Thursday, February 15, 2007

Grotesque

The -esque suffix is of French origin, and it usually betrays a word borrowed from the Italian, a word that ended in -esco in that language. In turn, that was a descendent of the Latin ending -iscus. Some well-known -esque words include arabesque, picturesque, statuesque, and grotesque. In each case, the suffix means "resembling or in the manner of."

Grotesque is particularly interesting. Literally, it referred to “a painting in the manner of a grotto.” The reference was to the chambers of ancient Roman buildings uncovered by archeological digs. They often contained murals of a fanciful nature, where combined human and animal forms were portrayed. The element of fantasy was very strong in these pictures, and distortion and exaggeration were the norm.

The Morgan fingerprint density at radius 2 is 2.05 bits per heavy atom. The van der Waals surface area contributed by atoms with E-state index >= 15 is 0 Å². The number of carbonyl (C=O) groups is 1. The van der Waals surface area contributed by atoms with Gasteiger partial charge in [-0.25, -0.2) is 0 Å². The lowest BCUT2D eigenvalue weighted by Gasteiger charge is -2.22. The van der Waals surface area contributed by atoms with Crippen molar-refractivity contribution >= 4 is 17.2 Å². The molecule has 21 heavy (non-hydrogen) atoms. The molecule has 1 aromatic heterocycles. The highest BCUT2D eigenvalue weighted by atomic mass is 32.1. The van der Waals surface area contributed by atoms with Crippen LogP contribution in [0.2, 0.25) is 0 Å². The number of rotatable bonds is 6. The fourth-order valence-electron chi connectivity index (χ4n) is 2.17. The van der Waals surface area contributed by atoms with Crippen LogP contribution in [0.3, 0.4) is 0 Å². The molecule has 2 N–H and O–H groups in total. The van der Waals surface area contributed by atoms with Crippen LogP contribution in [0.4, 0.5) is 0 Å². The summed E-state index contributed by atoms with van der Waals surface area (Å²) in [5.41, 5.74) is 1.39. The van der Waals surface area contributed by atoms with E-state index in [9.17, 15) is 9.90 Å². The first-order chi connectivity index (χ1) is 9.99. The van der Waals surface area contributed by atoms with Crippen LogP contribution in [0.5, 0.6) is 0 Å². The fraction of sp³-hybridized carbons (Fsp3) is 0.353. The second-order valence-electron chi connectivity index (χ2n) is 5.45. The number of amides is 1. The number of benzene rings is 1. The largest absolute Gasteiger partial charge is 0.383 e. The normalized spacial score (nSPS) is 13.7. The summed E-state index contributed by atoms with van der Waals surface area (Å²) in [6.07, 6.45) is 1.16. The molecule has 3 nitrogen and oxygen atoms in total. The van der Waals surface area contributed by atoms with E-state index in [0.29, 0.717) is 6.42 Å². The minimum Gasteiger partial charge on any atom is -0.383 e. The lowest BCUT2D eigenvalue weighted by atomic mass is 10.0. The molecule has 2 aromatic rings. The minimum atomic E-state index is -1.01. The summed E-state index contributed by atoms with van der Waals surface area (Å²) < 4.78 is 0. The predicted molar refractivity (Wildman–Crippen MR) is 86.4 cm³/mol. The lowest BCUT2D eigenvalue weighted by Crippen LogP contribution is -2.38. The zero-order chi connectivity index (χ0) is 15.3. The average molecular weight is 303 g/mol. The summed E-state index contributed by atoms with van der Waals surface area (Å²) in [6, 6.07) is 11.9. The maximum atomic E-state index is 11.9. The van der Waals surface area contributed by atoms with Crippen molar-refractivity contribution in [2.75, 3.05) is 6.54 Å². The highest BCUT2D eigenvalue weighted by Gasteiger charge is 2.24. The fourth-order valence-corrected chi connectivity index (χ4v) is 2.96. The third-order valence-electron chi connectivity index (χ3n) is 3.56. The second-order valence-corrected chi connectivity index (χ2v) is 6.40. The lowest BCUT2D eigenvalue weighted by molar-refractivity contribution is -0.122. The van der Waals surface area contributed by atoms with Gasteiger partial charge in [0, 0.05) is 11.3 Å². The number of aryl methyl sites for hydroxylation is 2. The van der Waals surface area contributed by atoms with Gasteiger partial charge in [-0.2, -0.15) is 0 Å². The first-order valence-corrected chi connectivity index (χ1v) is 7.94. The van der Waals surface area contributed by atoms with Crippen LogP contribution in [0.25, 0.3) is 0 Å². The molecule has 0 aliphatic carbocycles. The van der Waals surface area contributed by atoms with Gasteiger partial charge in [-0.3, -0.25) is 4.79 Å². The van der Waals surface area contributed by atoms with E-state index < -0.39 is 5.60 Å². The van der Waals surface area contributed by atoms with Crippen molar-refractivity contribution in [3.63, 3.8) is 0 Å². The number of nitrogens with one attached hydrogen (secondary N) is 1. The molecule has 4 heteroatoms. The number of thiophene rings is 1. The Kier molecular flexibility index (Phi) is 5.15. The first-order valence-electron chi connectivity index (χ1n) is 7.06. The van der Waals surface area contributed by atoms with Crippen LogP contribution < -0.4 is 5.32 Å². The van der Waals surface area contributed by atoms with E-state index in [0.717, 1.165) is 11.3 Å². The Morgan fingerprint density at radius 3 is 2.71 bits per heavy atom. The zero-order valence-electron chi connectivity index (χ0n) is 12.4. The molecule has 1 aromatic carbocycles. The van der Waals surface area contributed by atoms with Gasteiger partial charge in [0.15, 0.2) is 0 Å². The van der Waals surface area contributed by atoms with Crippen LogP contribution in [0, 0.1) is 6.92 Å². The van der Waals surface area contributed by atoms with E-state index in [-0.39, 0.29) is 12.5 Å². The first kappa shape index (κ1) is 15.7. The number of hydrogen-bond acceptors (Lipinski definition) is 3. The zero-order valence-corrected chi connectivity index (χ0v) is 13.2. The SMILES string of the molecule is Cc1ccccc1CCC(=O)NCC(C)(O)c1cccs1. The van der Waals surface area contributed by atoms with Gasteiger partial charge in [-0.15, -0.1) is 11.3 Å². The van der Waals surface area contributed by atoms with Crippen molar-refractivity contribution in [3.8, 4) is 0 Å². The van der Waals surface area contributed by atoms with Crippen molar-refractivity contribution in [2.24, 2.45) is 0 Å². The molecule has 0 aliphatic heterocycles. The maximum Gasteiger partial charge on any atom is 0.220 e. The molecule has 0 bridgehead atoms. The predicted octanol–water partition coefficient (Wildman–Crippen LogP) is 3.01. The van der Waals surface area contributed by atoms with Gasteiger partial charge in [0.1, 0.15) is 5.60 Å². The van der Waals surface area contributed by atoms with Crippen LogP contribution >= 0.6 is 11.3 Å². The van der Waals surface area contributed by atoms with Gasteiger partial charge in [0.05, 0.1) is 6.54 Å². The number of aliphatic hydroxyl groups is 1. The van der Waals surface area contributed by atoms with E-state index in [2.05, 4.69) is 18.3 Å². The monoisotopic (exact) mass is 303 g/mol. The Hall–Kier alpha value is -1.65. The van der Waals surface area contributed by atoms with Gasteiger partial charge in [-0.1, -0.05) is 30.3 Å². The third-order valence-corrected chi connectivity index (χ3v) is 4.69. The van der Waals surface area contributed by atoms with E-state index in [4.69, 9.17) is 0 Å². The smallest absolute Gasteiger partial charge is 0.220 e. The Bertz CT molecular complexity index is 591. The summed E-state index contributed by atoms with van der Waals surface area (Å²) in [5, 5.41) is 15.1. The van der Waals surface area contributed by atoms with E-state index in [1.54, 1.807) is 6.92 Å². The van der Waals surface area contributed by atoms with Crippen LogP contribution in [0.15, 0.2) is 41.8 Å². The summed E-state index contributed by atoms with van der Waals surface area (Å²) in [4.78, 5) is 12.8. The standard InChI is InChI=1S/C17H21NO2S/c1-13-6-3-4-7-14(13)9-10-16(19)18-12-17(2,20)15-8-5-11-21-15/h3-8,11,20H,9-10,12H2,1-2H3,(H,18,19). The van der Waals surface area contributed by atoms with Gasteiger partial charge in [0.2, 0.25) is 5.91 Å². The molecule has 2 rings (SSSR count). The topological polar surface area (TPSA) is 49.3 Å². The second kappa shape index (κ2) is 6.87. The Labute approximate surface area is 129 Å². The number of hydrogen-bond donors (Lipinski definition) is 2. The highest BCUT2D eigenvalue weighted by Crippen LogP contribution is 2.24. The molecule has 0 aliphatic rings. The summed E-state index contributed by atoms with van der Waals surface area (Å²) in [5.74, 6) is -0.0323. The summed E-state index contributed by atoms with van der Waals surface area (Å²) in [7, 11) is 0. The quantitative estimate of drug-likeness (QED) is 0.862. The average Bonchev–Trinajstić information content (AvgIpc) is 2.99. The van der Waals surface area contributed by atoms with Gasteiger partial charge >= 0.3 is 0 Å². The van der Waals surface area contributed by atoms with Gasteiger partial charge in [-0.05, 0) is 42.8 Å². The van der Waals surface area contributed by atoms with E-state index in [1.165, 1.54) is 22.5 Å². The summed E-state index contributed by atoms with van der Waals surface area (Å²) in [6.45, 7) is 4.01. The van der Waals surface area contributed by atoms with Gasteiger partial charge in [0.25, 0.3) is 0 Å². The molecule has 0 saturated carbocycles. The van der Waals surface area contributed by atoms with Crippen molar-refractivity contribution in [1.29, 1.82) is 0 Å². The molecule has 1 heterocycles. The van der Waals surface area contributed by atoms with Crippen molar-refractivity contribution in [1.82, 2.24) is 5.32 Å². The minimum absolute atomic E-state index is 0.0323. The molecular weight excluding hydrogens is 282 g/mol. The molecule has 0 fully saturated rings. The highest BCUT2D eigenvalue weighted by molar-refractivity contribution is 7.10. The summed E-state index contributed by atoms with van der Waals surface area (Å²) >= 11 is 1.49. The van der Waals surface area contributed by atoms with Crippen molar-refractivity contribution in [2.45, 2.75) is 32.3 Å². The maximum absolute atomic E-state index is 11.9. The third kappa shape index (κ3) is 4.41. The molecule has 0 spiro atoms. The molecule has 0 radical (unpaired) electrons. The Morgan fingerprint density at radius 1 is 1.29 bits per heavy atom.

Ultimately, the word was applied to anything bizarre or absurd--people, events, landscapes, statues, etc. For a while, the British slang term grotty--a derivative of grotesque--referred to something unpleasant or miserable.

The word grotto was a descendent of the Greek verb kruptein, to conceal. Thus, crypt, cryptic, encryption, and Kryptonite are kissing cousins.


Sidebar: grotesquerie


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